Maybe I differ from Glenn in thinking this, but...
I think that we encoded Tibetan one way, and it should be USED that way, as
intended. The sub-scripted entities were put there to be used, and I think
there is only one "correct" way to view the Unicode encoding for Tibetan. It
would be "unforgivably wrong" to allow just base characters to be input, and
then to use viramas to join them. In the best of all possible worlds, that is
what I personally would have done, and what I would have preferred, and what
would have been "pure". However, that's NOT what got encoded. Now, I'd be
really disappointed if after LOSING the Glorious Battle for Tibetan Purity
(due to all the political considerations and compromises and supposed user
requirements) the market were to turn around and IGNORE what finally got
encoded! Or maybe I should view that eventuality as a vindication and
rejoice? But if it came to that, I'd have to ask "why didn't we just leave it
how it was in the Original Primordial Unicode spec???"
I think that in as close-knit (and computationally small) a community as the
Tibetan Users, people could get consensus on this. Stupidly, the Tibetan
script has been possibly the single most controversial one we've ever encoded
-- and it's not native controversy, it's been a battle of foreign experts! I
would hope that ALL implementers can get their act together on it. Please?
Anyway, my reply to Mike Forgey, for what it's worth, is appended.
Oh, and P.S., I forgot below to mention that the Unicode encoding also has the
advantage of delineating stack boundaries nicely without "n-character
Subject: Re: Tibetan/Burmese/Khmer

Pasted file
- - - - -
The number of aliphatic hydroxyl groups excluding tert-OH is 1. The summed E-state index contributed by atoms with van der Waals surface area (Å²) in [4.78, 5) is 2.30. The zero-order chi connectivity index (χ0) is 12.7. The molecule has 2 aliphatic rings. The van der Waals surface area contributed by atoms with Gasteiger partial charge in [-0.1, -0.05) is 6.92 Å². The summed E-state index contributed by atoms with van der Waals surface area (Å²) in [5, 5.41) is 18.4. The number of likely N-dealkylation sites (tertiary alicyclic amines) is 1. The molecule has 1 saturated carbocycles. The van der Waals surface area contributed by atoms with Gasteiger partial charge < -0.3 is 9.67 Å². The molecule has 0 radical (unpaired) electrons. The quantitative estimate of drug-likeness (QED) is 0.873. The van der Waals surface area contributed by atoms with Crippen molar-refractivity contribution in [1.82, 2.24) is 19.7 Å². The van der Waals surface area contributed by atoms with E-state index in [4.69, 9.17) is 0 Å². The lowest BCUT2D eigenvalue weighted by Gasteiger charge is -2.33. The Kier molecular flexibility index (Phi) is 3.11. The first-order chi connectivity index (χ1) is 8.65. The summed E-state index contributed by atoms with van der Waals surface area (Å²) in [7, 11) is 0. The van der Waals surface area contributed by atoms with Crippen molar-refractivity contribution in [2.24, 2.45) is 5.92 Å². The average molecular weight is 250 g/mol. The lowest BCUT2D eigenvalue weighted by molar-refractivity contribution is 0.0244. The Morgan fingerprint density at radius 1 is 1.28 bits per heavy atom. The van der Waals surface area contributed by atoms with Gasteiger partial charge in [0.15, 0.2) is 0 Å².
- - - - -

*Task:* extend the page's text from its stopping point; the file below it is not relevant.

Mike Forgey wrote...
> I am wondering why it was decided to include in Unicode 2.0, two
> encodings for each Tibetan consonant
The reason... It's a long, long story and it mostly involves politics and
personalities. And I hope someone more sympathetic to this method can provide
a better (or more convincing) explanation that I will.
Well, there is/was an existing implementation for the Bhutanese government
which uses this system, and personally after seeing Tibetan languish in
controversy and apathy for years, I'm happy to see it encoded at all. This
method DOES help cut down data space requirements by as much as 1/3. Still,
in my opinion, it would have been better to go with virama+nominal for the
subjoined forms, but there you are. I'm not a big fan of this encoding
method, but at least it's pretty unambiguous; it's compact; it's less
cumbersome than proposals for many thousand pre-composed stacks; users can
understand it and type it easily; and it's easy to implement without fancy
support. And I thought the explanation in the book would be sufficient...
> The syllabic principles of the Tibetan script seems to be about the same
> as for the Indian scripts; why not require encoding Tibetan dead consonants
> with the virama, as is required for Devanagari, etc?
Yes, true, but...it wasn't done that way. The virama, in Devanagari, has an
existence that regular people understand and utilize. In Tibetan, only
learned scholars have ever HEARD of the virama, and it just "isn't used"
except in very special circumstances, and never by normal users.
You cannot pick the encoding method. Use the subjoined forms where you would
have meant virama+consonant, and the shape-changes should happen automatically
in rendering (as indicated). If you need to AVOID some shape-change, then you
can use virama+consonant for things like "wa" when it should NOT change to
> Are the Tibetan subjoined characters considered to be equal to the
> nominal form preceded by VIRAMA; i.e., 0F90 = 0F84 + 0F40?
Uh, probably the answer is "NO". Don't encode with virama unless you mean to
provide something that has an "abnormal" spelling for some specific effect.
> Since distinct codes have been allocated for Tibetan subjoined
> consonants, is it expected that distinct codes will be allocated for
> Burmese and/or Khmer sub-consonants?
Absolutely not. Tibetan in this regard is an aberration.
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